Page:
Friday, November 01, 2013

Christians and the Color Line: Race and Religion after Divided by Faith

The 95 Theses for Christian Racial & Ethnic Unity are now all posted. And I'm happy to announce the book is out and available for purchase.

Here's more about the book, harvested from a previous post.

In Christians and the Color Line: Race and Religion after Divided by FaithRusty Hawkins and I co-edited essays that came out of the 2010 anniversary conference Rusty organized at Indiana Wesleyan on Michael Emerson and Christian Smith's book Divided by Faith: Evangelical Religion and the Problem of Race in America (Oxford University Press, 2000). Read my posts about the conference here and here.

Here's a description of the volume from the book page at Oxford University Press:
Christians and the Color Line analyzes the complex entanglement of race and religion in the United States. Drawing on historical and contemporary examples of racialized religion, the essays in this volume consider the problem of race both in Christian congregations and in American society as a whole. 
Belying the notion that a post-racial America has arrived, congregations in the US are showing an unprecedented degree of interest in overcoming the deep racial divisions that exist within American Protestantism.  In one recent poll, for instance, nearly 70% of church leaders expressed a strong desire for their congregations to become racially and culturally diverse.  To date, reality has eluded this professed desire as fewer than 10% of American Protestant churches have actually achieved multiracial status. 

Employing innovative research from sociology, history, philosophy, and religious studies, the contributors to this volume use Michael Emerson and Christian Smith’s groundbreaking study Divided by Faith (Oxford, 2000) as their starting point to acknowledge important historical, sociological, and theological causations for racial divisions in Christian communities. Collectively, however, these scholars also offer constructive steps that Christians of all races might take to overcome the color line and usher in a new era of cross-racial engagement. 
Rusty and I collaborated across disciplinary lines with wonderful scholars and some great people. We are grateful to Michael Emerson for writing the Foreword and to Darryl Scriven for composing an insightful Theological Afterword for the volume.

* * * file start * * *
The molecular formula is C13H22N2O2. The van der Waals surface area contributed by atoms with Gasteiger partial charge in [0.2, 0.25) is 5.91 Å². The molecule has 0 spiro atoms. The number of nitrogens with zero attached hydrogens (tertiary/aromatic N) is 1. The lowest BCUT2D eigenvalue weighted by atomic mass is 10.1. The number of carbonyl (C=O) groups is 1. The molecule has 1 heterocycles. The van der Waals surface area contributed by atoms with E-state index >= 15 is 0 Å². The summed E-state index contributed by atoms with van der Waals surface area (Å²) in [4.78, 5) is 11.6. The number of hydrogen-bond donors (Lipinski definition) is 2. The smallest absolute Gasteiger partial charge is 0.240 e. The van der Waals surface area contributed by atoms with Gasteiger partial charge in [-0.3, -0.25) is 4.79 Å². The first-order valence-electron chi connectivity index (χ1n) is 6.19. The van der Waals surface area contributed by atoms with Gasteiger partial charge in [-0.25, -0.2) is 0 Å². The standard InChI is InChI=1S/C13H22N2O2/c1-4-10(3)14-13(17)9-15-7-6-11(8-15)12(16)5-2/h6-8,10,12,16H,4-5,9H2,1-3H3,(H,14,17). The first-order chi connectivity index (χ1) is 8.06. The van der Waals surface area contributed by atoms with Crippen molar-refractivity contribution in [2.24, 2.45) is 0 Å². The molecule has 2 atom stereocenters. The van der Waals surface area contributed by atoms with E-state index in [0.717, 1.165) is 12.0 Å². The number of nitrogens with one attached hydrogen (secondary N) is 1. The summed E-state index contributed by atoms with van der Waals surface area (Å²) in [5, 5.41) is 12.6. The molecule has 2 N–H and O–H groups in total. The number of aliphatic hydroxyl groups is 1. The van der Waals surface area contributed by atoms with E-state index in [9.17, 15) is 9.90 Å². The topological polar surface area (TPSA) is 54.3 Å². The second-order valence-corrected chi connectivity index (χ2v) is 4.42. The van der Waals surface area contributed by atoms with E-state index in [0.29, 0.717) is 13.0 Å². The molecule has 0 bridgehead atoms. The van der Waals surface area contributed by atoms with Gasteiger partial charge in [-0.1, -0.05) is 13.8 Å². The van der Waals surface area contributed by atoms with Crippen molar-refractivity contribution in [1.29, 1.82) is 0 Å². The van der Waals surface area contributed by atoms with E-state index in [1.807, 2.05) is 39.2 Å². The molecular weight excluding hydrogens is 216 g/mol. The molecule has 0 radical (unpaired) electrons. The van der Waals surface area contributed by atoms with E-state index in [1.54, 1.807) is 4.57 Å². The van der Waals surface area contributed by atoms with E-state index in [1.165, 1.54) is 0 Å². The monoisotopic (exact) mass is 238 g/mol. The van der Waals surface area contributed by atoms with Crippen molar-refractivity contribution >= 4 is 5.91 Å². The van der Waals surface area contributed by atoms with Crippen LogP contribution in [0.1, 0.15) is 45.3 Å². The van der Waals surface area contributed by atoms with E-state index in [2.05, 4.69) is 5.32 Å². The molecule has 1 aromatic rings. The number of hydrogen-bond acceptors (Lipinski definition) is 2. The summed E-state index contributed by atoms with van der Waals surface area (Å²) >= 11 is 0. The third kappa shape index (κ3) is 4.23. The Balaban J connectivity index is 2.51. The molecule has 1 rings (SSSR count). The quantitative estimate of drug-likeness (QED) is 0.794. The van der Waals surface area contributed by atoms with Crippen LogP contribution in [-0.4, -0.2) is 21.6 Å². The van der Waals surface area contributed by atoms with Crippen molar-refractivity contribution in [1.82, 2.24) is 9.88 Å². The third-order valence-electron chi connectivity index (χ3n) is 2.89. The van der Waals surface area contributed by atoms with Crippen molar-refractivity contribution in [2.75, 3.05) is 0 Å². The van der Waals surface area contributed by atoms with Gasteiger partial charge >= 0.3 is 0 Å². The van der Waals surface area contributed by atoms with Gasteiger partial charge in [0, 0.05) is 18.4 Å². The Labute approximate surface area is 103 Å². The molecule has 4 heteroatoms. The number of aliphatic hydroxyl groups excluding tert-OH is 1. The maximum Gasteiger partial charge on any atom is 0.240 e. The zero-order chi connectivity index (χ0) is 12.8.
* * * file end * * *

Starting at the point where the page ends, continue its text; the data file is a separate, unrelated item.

Here's the Table of Contents:

Michael O. Emerson

J. Russell Hawkins & Phillip Luke Sinitiere

Chapter One
"Neoevangelicalism and the Problem of Race in Postwar America"
Miles S. Mullin, II

Chapter Two
"Healing the Mystical Body: Catholic Attempts to Overcome the Racial Divide in Chicago, 1930-1948"
Karen Joy Johnson

Chapter Three
"'Glimmers of Hope': Progressive Evangelicals and Racism, 1965-2000"
Brantley W. Gasaway

Chapter Four
"'Buttcheek to Buttcheek in the Pew': Interracial Relationalism in a Mennonite Congregation, 1957-2010"
Tobin Miller Shearer

Chapter Five
"Still Divided by Faith? Evangelical Religion and the Problem of Race in America, 1977-2010"
Ryon J. Cobb

Chapter Six
"Worshipping to Stay the Same: Avoiding the Local to Maintain Solidarity"
Mark T. Mulder

Chapter Seven
"Beyond Body Counts: Sex, Individualism, and the Segregated Shape of Twentieth-Century Evangelicalism"
Edward J. Blum

Chapter Eight
"Color-Conscious Structure-Blind Assimilation: How Asian American Christians Can Unintentionally Maintain the Racial Divide"
Jerry Z. Park

Chapter Nine
"Knotted Together: Identity and Community in a Multiracial Church"
Erica Ryu Wong

Chapter Ten
"Much Ado About Nothing? Rethinking the Efficacy of Multiracial Churches for Racial Reconciliation"
Korie L. Edwards

Theological Afterword
"The Call to Blackness in American Christianity"
Darryl Scriven

Thanks for reading!  Place your orders here and here.